The story as a whole is a traditional yet engaging travel account. A hurried start, a time of preparation and exposition, the final trek to the promised destination. Itís an archetypal narrative structure, one that echoes and vibrates within humans.

A captivating work, a great gameplay idea. Full of potential and possibilities for greatness that didnít fully come to fruition in this case. Shanidar; Safe Return is part of a series, so Iíll be sure to follow up on it and see how the author develops this vision.

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- nilac, November 20, 2023

- Edo, November 6, 2023

- jaclynhyde, October 15, 2023

- Zape, October 13, 2023

1 of 1 people found the following review helpful:
A dip into the Deep Past, October 2, 2023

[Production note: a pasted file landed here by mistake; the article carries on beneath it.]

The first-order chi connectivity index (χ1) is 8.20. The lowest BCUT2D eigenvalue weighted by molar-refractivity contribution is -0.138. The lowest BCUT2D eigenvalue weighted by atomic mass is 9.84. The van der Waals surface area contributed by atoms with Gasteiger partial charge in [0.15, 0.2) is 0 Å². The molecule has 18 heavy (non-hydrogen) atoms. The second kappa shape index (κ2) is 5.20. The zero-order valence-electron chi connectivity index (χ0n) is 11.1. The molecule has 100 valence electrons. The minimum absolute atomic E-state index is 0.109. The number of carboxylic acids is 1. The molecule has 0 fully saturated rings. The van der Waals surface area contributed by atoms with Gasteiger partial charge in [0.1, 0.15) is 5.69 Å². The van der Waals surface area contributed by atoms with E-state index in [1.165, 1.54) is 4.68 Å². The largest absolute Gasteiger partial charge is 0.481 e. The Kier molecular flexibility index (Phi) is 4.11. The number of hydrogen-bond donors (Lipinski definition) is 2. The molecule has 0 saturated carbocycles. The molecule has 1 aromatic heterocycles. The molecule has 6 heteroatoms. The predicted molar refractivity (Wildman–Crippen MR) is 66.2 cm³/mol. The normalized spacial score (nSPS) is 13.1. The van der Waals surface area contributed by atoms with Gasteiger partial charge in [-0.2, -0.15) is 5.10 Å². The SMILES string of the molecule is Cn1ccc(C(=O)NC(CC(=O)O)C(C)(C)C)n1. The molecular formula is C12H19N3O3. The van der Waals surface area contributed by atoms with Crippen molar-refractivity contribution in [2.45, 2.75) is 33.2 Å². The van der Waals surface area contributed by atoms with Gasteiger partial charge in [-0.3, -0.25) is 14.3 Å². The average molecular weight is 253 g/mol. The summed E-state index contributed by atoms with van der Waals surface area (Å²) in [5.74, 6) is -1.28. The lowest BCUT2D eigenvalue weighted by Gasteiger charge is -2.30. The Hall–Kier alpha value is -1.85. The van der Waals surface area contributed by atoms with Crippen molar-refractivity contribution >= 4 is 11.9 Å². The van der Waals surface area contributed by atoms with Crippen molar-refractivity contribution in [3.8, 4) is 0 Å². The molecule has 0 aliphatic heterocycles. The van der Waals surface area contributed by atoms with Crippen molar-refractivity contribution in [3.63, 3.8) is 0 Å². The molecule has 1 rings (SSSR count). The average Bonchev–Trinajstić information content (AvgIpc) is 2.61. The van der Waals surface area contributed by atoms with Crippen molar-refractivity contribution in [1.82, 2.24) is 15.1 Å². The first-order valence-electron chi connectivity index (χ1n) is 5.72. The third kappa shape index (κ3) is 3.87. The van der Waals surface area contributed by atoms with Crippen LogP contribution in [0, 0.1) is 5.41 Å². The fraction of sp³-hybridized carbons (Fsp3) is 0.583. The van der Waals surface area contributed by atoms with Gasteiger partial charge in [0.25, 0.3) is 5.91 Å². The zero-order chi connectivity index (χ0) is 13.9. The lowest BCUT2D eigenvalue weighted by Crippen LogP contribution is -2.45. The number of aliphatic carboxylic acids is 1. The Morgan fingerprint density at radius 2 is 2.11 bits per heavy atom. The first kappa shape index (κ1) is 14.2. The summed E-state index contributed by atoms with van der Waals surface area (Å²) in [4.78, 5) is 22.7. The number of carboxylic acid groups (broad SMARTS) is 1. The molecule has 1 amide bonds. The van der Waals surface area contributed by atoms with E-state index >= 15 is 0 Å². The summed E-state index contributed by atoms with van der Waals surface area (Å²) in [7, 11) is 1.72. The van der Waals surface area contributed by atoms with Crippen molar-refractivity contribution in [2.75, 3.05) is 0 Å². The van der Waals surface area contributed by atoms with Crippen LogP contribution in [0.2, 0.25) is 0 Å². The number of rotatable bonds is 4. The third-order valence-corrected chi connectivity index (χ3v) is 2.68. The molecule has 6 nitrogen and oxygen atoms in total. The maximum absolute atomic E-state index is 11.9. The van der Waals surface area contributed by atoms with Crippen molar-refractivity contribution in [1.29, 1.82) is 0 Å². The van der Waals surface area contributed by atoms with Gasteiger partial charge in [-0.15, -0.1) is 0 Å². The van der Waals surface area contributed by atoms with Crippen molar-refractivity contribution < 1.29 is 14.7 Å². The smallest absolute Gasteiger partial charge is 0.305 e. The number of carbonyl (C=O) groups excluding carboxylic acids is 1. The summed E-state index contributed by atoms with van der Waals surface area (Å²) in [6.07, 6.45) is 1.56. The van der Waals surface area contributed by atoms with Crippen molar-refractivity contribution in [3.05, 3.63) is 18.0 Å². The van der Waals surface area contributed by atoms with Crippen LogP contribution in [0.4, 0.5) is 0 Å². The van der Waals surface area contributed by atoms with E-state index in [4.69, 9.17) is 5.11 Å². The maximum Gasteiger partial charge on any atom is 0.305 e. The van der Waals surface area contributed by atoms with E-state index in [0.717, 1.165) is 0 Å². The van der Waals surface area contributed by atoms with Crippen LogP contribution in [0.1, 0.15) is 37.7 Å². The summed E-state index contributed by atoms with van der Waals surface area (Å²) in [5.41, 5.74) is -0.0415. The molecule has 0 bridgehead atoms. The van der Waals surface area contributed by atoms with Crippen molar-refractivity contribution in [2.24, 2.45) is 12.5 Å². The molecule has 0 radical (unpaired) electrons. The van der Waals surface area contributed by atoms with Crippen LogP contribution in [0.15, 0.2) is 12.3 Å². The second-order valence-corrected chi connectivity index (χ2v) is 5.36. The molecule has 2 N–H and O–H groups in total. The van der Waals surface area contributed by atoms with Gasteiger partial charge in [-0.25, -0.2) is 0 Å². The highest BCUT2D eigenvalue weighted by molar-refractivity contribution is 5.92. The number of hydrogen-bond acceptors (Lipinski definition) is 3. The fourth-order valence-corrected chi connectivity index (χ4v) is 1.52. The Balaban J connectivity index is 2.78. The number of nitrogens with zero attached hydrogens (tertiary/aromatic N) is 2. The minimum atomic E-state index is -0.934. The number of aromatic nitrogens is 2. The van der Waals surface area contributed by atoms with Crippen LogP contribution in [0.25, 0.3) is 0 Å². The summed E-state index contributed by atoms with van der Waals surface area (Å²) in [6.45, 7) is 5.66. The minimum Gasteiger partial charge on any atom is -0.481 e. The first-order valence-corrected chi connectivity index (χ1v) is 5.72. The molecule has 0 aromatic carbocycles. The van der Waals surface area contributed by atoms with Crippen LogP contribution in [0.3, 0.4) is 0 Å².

by Victor Gijsbers (The Netherlands)

Earlier his year, I read Kindred: Neanderthal Life, Love, Death and Art by Rebecca Wragg Sykes, a truly great book of popular science about the Neanderthals. So I had some of the background that one might need to fully appreciate Cecilia Dougherty's story about Neanderthals, Shanidar, Safe Return. Not that the piece is only accessible to people who already know something about its topic; but it can't have hurt that terms like 'Neanderthal' and 'Denisovan' alreasy meant something to me, and that I was able to get some of the many references to archaeological finds. (On the other hand, I did not play Time Before Memory, to which Shanidar is a sequel.)